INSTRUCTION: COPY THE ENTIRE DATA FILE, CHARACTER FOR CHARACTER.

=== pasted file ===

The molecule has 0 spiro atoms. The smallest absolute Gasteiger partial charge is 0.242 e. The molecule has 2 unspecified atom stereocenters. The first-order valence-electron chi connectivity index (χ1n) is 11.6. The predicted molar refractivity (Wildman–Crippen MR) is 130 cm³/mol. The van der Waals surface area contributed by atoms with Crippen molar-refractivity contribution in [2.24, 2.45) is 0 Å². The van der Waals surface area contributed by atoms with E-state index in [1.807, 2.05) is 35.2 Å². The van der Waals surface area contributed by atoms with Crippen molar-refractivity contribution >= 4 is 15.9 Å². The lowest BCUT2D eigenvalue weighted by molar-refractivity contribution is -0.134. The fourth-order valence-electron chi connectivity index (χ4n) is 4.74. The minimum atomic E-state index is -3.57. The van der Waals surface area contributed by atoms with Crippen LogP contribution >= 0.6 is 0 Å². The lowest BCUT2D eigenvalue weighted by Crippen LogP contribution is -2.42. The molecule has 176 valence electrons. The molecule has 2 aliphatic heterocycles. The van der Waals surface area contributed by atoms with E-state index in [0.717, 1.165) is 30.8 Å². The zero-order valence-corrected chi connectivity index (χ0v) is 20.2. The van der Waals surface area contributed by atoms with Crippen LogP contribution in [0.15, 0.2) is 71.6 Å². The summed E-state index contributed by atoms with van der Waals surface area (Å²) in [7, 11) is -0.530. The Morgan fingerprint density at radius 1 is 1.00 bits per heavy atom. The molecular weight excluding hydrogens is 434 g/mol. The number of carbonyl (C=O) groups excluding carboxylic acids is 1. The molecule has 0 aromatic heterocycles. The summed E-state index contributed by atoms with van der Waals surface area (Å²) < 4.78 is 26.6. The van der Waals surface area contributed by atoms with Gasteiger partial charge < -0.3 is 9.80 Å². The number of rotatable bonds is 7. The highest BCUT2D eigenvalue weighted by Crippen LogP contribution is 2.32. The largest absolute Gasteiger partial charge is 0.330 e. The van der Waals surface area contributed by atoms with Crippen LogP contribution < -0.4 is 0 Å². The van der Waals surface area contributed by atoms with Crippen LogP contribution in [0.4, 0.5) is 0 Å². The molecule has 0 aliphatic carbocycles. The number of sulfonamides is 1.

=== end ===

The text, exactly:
The molecule has 0 spiro atoms. The smallest absolute Gasteiger partial charge is 0.242 e. The molecule has 2 unspecified atom stereocenters. The first-order valence-electron chi connectivity index (χ1n) is 11.6. The predicted molar refractivity (Wildman–Crippen MR) is 130 cm³/mol. The van der Waals surface area contributed by atoms with Crippen molar-refractivity contribution in [2.24, 2.45) is 0 Å². The van der Waals surface area contributed by atoms with E-state index in [1.807, 2.05) is 35.2 Å². The van der Waals surface area contributed by atoms with Crippen molar-refractivity contribution >= 4 is 15.9 Å². The lowest BCUT2D eigenvalue weighted by molar-refractivity contribution is -0.134. The fourth-order valence-electron chi connectivity index (χ4n) is 4.74. The minimum atomic E-state index is -3.57. The van der Waals surface area contributed by atoms with Crippen LogP contribution >= 0.6 is 0 Å². The lowest BCUT2D eigenvalue weighted by Crippen LogP contribution is -2.42. The molecule has 176 valence electrons. The molecule has 2 aliphatic heterocycles. The van der Waals surface area contributed by atoms with E-state index in [0.717, 1.165) is 30.8 Å². The zero-order valence-corrected chi connectivity index (χ0v) is 20.2. The van der Waals surface area contributed by atoms with Crippen LogP contribution in [0.15, 0.2) is 71.6 Å². The summed E-state index contributed by atoms with van der Waals surface area (Å²) in [7, 11) is -0.530. The Morgan fingerprint density at radius 1 is 1.00 bits per heavy atom. The molecular weight excluding hydrogens is 434 g/mol. The number of carbonyl (C=O) groups excluding carboxylic acids is 1. The molecule has 0 aromatic heterocycles. The summed E-state index contributed by atoms with van der Waals surface area (Å²) < 4.78 is 26.6. The van der Waals surface area contributed by atoms with Gasteiger partial charge < -0.3 is 9.80 Å². The number of rotatable bonds is 7. The highest BCUT2D eigenvalue weighted by Crippen LogP contribution is 2.32. The largest absolute Gasteiger partial charge is 0.330 e. The van der Waals surface area contributed by atoms with Crippen LogP contribution < -0.4 is 0 Å². The van der Waals surface area contributed by atoms with Crippen LogP contribution in [0.4, 0.5) is 0 Å². The molecule has 0 aliphatic carbocycles. The number of sulfonamides is 1.